You are here

Gemini, Subaru & Keck Discover large-scale funneling of matter onto a massive distant galaxy cluster

Content has no owner

Large galaxy clusters represent the largest gravitationally stable assemblies of matter in the universe. Massive clusters of galaxies consist of thousands of galaxies and vast quantities of extremely hot intergalactic gas all held together by gravity. It is believed that clusters of galaxies grow in size and in number through time and we see many more galaxy clusters in the nearby (recent) universe than in the distant past. The assembly and growth of massive clusters involve complex interactions between dark matter, diffuse gas, and thousands of individual galaxies. The physical details of these interactions are currently not fully understood.

This image is a computer simulation of the large-scale structure of the universe, often referred to as the "cosmic web."  Dense regions, predicted to contain galaxy clusters, are shown in red.

Courtesty of G. L. Bryan & M. L. Norman

Figure 1: The "cosmic web" predicted by numerical simulations of formation of structures in the universe. Galaxy clusters would correspond to the red regions.


Both computer simulations and theoretical work predict that the growth process of massive clusters is highly non-isotropic with the in-fall of matter and galaxy mergers occurring along preferred directions.  The coalescence and funneling of matter should produce highly correlated structures in space, enhancing visibility in these preferred directions.  This is referred to the “cosmic web” (Figure 1).  Such structures look like highways converging onto a large city, but with the important difference that clusters feeding filaments are organized in three-dimensional space.

This color image shows a 20x20 arcminute region around galaxy cluster MACS J0717.5+3745. The cluster is the dense area with high overdensity (contours) in the top right. The fainter, elongated region in the bottom left is a filament, another large-scale structure in the universe.

Figure 2: V, R and z' color image of 20 x 20 arcmin2 region around the cluster MACS J0717.5+3745 as obtained with SupremeCam on the Subaru Telescope. The contours map the different levels of galaxy overdensity compared to the background. The high density contour region (top right) corresponds to the cluster and the shallower region in the bottom left part corresponds to the filament.

Using the entire battery of large telescopes on Mauna Kea, Harald Ebelling, Elizabeth Barrett and David Donovan of the Institute for Astronomy (IfA) at the University of Hawaii (UH), have obtained a unique data set of the X-ray cluster MACS J0717.5+3745 and its surroundings. MACS J0717.5+3745 is one of the most massive clusters of galaxies known at a redshift greater than z=0.5. The UH team obtained wide-field images in the V, R, I and z’ photometric bands with SuprimeCam on the Subaru Telescope, and multi-object spectroscopy with LRIS & Deimos on Keck and GMOS on Gemini North.  From these data, they present evidence of a spectacular large-scale filament along which matter and galaxies is being funneled into the cluster.  This appears to be a generic filament as opposed to a merger event.

The image of the region (Figure 2) reveals an apparently coherent over-density of red galaxies greater than 6.3 Megaparsec (Mpc) in length, of which about 4.3 Mpc can be attributed to a long filament structure. The red color of the galaxies tracing the filament means that they are old systems very similar to the ones found in the cluster core. This has important implications for models trying to discern between different physical mechanisms that might be responsible for the transformation from blue spiral galaxies in the field to red elliptical galaxies in the cores of galaxy clusters.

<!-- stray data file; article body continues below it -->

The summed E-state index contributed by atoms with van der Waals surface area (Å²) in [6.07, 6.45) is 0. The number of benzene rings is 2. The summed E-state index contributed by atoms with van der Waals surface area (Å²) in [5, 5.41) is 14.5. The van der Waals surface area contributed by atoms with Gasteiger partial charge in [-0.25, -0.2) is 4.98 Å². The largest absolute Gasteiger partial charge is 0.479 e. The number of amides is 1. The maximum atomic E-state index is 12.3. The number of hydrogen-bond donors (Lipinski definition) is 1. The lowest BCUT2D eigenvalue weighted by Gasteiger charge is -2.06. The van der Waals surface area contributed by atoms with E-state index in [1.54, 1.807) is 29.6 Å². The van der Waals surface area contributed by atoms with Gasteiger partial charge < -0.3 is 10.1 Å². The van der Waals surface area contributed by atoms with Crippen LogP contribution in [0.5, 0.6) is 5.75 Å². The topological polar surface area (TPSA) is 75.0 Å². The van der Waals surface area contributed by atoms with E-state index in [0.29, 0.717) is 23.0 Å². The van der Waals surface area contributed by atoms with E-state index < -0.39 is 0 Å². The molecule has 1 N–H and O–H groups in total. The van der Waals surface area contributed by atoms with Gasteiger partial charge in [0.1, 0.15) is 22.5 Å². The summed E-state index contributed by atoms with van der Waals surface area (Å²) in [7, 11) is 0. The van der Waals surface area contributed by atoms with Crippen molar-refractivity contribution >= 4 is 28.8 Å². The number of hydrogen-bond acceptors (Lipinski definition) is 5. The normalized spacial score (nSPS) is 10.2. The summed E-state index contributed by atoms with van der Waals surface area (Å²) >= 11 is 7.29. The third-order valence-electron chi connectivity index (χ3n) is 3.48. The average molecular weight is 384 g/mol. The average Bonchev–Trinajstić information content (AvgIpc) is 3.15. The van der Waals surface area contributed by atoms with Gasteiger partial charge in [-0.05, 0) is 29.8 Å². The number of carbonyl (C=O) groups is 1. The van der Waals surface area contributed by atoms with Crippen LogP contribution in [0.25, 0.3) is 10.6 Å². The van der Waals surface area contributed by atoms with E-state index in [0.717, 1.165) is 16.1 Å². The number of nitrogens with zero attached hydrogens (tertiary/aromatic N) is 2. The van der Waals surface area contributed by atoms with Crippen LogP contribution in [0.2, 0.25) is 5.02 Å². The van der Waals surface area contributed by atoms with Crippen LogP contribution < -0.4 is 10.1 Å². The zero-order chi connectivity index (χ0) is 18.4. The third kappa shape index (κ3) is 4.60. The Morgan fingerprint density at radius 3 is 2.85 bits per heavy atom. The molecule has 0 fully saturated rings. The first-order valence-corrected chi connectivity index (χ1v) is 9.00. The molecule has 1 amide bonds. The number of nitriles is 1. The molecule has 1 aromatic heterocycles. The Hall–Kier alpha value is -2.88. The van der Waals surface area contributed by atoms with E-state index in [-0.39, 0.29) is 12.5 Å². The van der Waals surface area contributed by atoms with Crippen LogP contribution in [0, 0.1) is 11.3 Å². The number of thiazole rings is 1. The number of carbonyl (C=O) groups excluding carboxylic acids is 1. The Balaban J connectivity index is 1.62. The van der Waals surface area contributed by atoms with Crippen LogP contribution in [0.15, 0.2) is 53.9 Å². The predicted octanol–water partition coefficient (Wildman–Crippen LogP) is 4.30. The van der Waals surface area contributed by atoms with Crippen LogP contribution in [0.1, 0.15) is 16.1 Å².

The filament extends well beyond the virial radius (~2.3 Mpc) of the cluster, (the virial radius defines the physical size of the gravitationally stable part of the cluster). The observed elongated morphology is indicative of significant dynamical activity at scales greater than 5 Mpc from the cluster, well beyond the virial radius. The observations imply an in-fall of matter along this preferred axis direction. The funneling will persist for roughly the next 4 Gyr, assuming an in-fall speed of ~1000 km/s.

This figure shows the locations of all galaxies with spectroscopic redshifts. Filled symbols mark galaxies with redshifts between 0.52 and 0.57 (i.e. within 3 sigma range of the systemic redshift of the cluster). The dotted line marks a circle of 1 Mpc radius around the nominal cluster center.

Figure 3: This figure shows the locations of all galaxies with spectroscopic redshifts. Filled symbols mark galaxies with redshifts between 0.52 and 0.57 (i.e. within 3 sigma range of the systemic redshift of the cluster). The dotted line marks a circle of 1 Mpc radius around the nominal cluster center. 

This is the first convincing candidate for the type of filament channeling of matter onto massive clusters predicted by numerical simulations.  Colors of the individual galaxies and velocities derived from the GMOS/LRIS/DEIMOS spectra do confirm that the over-density contours (Figure 2) maps galaxies at the cluster redshift (Figure 3).  The entire filament is located at z =0.55.

The observed galaxy distribution in and around MACS J07017.5+3745 supports a picture in which massive clusters of galaxies grow via discrete as well as continuous in-fall of matter along large-scale filaments. 

More details can be found in the paper “Discovery of a Large-Scale Filament Connected to the Massive Galaxy Cluster MACS J0717.5+3745 at z = 0.55” by H. Ebeling, E. Barrett, and D. Donovan, in The Astrophysical Journal Letters,  L49-L52, Vol. 609, 10 July 2004. (Figures 2 and 3 are from this article)

News Archive Filter